How to tell if my node is synced

You can check that looking at iota-pm GUI. Check if Latest Mile Stone Index and Latest Solid Mile Stone Index are equal:


Another option is to run the following command on the server’s command line (make sure the port matches your IRI API port):

curl -s http://localhost:14265   -X POST  -H 'X-IOTA-API-Version: 1' -H 'Content-Type: application/json'   -d '{"command": "getNodeInfo"}'| jq '.latestSolidSubtangleMilestoneIndex, .latestMilestoneIndex'

This will output 2 numbers which should be equal.


Above command will fail if you don’t have jq installed. See below how to install it.

You can install jq:

Ubuntu: apt-get install jq -y

Centos: yum install jq -y

Alternatively, use python:

curl -s http://localhost:14265   -X POST  -H 'X-IOTA-API-Version: 1' -H 'Content-Type: application/json'   -d '{"command": "getNodeInfo"}'|python -m json.tool|egrep "latestSolidSubtangleMilestoneIndex|latestMilestoneIndex"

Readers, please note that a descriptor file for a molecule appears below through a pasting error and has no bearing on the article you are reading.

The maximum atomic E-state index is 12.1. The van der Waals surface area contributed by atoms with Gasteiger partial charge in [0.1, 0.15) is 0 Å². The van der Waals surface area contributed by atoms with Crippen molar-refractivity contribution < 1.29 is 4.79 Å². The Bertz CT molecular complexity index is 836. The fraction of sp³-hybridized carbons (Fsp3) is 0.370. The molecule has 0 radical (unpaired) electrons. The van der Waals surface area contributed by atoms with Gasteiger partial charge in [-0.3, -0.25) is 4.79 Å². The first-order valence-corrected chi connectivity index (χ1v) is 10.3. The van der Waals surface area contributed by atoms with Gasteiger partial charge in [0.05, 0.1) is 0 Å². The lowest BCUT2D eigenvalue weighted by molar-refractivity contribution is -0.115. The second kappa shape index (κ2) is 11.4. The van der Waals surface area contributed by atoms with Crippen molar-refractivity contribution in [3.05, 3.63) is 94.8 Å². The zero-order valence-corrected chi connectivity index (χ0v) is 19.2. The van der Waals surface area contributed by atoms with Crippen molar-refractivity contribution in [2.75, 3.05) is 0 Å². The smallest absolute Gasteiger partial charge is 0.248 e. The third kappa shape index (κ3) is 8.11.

Why do I see the Latest Milestone as 243000

This is expected behavior of you restarted IRI recently. Depending on various factors, it might take up to 30 minutes for this number to clear and the mile stones start increasing.

How do I tell if I am syncing with my neighbors

You can use IOTA Peer Manager. Have a look at the neighbors boxes. They normally turn red after a while if there’s no sync between you and their node. Here’s an example of a healthy neighbor, you can see it is also sending new transactions (green line) and the value of New Transactions increases in time:


Why is latestSolidSubtangleMilestoneIndex always behind latestMilestoneIndex

This is probably the most frequently asked question.

At time of writing, and to the best of my knowledge, there is not one definitive answer. There are probably various factors that might keep the Solid milestone from ever reaching the latest one and thus remaining not fully synced.